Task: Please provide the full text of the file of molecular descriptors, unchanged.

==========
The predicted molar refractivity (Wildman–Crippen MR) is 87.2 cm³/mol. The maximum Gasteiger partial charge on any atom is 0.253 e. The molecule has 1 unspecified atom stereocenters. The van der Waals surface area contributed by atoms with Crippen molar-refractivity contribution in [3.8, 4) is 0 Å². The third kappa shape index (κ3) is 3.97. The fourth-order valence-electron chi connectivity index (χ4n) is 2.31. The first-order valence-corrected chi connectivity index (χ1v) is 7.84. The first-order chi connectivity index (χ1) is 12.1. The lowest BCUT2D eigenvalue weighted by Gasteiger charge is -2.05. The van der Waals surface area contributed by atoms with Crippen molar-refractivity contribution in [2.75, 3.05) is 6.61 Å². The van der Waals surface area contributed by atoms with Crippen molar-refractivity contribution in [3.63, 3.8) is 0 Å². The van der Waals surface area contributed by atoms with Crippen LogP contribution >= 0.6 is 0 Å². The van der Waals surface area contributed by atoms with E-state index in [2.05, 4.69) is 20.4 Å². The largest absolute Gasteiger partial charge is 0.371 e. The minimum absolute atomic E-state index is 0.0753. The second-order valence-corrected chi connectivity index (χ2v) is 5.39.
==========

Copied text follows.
The predicted molar refractivity (Wildman–Crippen MR) is 87.2 cm³/mol. The maximum Gasteiger partial charge on any atom is 0.253 e. The molecule has 1 unspecified atom stereocenters. The van der Waals surface area contributed by atoms with Crippen molar-refractivity contribution in [3.8, 4) is 0 Å². The third kappa shape index (κ3) is 3.97. The fourth-order valence-electron chi connectivity index (χ4n) is 2.31. The first-order valence-corrected chi connectivity index (χ1v) is 7.84. The first-order chi connectivity index (χ1) is 12.1. The lowest BCUT2D eigenvalue weighted by Gasteiger charge is -2.05. The van der Waals surface area contributed by atoms with Crippen molar-refractivity contribution in [2.75, 3.05) is 6.61 Å². The van der Waals surface area contributed by atoms with Crippen molar-refractivity contribution in [3.63, 3.8) is 0 Å². The van der Waals surface area contributed by atoms with Crippen LogP contribution >= 0.6 is 0 Å². The van der Waals surface area contributed by atoms with E-state index in [2.05, 4.69) is 20.4 Å². The largest absolute Gasteiger partial charge is 0.371 e. The minimum absolute atomic E-state index is 0.0753. The second-order valence-corrected chi connectivity index (χ2v) is 5.39.